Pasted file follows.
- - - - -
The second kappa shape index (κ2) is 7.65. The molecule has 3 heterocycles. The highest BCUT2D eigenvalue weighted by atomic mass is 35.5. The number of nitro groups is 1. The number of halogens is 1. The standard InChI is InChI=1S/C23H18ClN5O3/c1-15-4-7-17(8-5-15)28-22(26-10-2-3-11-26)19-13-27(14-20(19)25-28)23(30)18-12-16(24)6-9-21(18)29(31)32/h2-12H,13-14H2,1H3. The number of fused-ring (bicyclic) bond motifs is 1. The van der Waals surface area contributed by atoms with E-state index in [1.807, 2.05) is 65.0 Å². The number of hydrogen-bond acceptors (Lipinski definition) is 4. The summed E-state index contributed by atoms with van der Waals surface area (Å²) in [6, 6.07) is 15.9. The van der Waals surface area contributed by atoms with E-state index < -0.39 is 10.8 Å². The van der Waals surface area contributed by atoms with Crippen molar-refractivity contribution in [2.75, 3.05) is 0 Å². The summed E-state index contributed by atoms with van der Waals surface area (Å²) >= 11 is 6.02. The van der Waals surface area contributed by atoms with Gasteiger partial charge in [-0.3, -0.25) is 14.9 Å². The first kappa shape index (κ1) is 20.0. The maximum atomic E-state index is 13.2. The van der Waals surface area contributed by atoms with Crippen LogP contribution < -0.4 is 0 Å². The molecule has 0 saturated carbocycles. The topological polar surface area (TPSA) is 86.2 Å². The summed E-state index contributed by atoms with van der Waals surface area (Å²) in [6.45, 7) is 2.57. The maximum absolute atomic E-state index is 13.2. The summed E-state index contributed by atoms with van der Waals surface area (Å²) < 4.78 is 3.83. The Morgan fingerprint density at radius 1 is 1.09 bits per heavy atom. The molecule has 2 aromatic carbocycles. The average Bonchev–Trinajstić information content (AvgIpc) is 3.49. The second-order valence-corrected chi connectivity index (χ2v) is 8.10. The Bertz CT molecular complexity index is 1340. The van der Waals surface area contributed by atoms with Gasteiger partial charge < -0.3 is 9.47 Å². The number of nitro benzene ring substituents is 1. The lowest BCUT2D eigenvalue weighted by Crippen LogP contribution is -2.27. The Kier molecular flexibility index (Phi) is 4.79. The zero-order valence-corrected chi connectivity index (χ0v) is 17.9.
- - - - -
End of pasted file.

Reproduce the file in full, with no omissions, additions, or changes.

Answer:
The second kappa shape index (κ2) is 7.65. The molecule has 3 heterocycles. The highest BCUT2D eigenvalue weighted by atomic mass is 35.5. The number of nitro groups is 1. The number of halogens is 1. The standard InChI is InChI=1S/C23H18ClN5O3/c1-15-4-7-17(8-5-15)28-22(26-10-2-3-11-26)19-13-27(14-20(19)25-28)23(30)18-12-16(24)6-9-21(18)29(31)32/h2-12H,13-14H2,1H3. The number of fused-ring (bicyclic) bond motifs is 1. The van der Waals surface area contributed by atoms with E-state index in [1.807, 2.05) is 65.0 Å². The number of hydrogen-bond acceptors (Lipinski definition) is 4. The summed E-state index contributed by atoms with van der Waals surface area (Å²) in [6, 6.07) is 15.9. The van der Waals surface area contributed by atoms with E-state index < -0.39 is 10.8 Å². The van der Waals surface area contributed by atoms with Crippen molar-refractivity contribution in [2.75, 3.05) is 0 Å². The summed E-state index contributed by atoms with van der Waals surface area (Å²) >= 11 is 6.02. The van der Waals surface area contributed by atoms with Gasteiger partial charge in [-0.3, -0.25) is 14.9 Å². The first kappa shape index (κ1) is 20.0. The maximum atomic E-state index is 13.2. The van der Waals surface area contributed by atoms with Crippen LogP contribution < -0.4 is 0 Å². The molecule has 0 saturated carbocycles. The topological polar surface area (TPSA) is 86.2 Å². The summed E-state index contributed by atoms with van der Waals surface area (Å²) in [6.45, 7) is 2.57. The maximum absolute atomic E-state index is 13.2. The summed E-state index contributed by atoms with van der Waals surface area (Å²) < 4.78 is 3.83. The Morgan fingerprint density at radius 1 is 1.09 bits per heavy atom. The molecule has 2 aromatic carbocycles. The average Bonchev–Trinajstić information content (AvgIpc) is 3.49. The second-order valence-corrected chi connectivity index (χ2v) is 8.10. The Bertz CT molecular complexity index is 1340. The van der Waals surface area contributed by atoms with Gasteiger partial charge < -0.3 is 9.47 Å². The number of nitro benzene ring substituents is 1. The lowest BCUT2D eigenvalue weighted by Crippen LogP contribution is -2.27. The Kier molecular flexibility index (Phi) is 4.79. The zero-order valence-corrected chi connectivity index (χ0v) is 17.9.